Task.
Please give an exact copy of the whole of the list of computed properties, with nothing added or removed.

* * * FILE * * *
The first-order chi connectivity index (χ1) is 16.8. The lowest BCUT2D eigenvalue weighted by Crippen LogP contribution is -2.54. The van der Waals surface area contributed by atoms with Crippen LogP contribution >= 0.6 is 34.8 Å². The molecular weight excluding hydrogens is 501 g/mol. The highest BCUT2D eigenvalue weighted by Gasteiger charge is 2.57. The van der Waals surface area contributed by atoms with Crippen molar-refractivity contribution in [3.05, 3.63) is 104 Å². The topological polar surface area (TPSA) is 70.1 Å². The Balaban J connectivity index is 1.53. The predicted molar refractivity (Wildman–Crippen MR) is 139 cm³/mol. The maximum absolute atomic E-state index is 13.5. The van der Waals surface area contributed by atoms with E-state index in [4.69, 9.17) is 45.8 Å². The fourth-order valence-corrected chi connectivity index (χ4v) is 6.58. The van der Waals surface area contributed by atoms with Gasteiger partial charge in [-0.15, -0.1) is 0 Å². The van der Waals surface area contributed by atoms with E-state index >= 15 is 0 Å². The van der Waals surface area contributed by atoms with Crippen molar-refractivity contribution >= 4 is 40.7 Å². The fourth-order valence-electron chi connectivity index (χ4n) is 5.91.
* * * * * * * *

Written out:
The first-order chi connectivity index (χ1) is 16.8. The lowest BCUT2D eigenvalue weighted by Crippen LogP contribution is -2.54. The van der Waals surface area contributed by atoms with Crippen LogP contribution >= 0.6 is 34.8 Å². The molecular weight excluding hydrogens is 501 g/mol. The highest BCUT2D eigenvalue weighted by Gasteiger charge is 2.57. The van der Waals surface area contributed by atoms with Crippen molar-refractivity contribution in [3.05, 3.63) is 104 Å². The topological polar surface area (TPSA) is 70.1 Å². The Balaban J connectivity index is 1.53. The predicted molar refractivity (Wildman–Crippen MR) is 139 cm³/mol. The maximum absolute atomic E-state index is 13.5. The van der Waals surface area contributed by atoms with E-state index in [4.69, 9.17) is 45.8 Å². The fourth-order valence-corrected chi connectivity index (χ4v) is 6.58. The van der Waals surface area contributed by atoms with Gasteiger partial charge in [-0.15, -0.1) is 0 Å². The van der Waals surface area contributed by atoms with E-state index >= 15 is 0 Å². The van der Waals surface area contributed by atoms with Crippen molar-refractivity contribution >= 4 is 40.7 Å². The fourth-order valence-electron chi connectivity index (χ4n) is 5.91.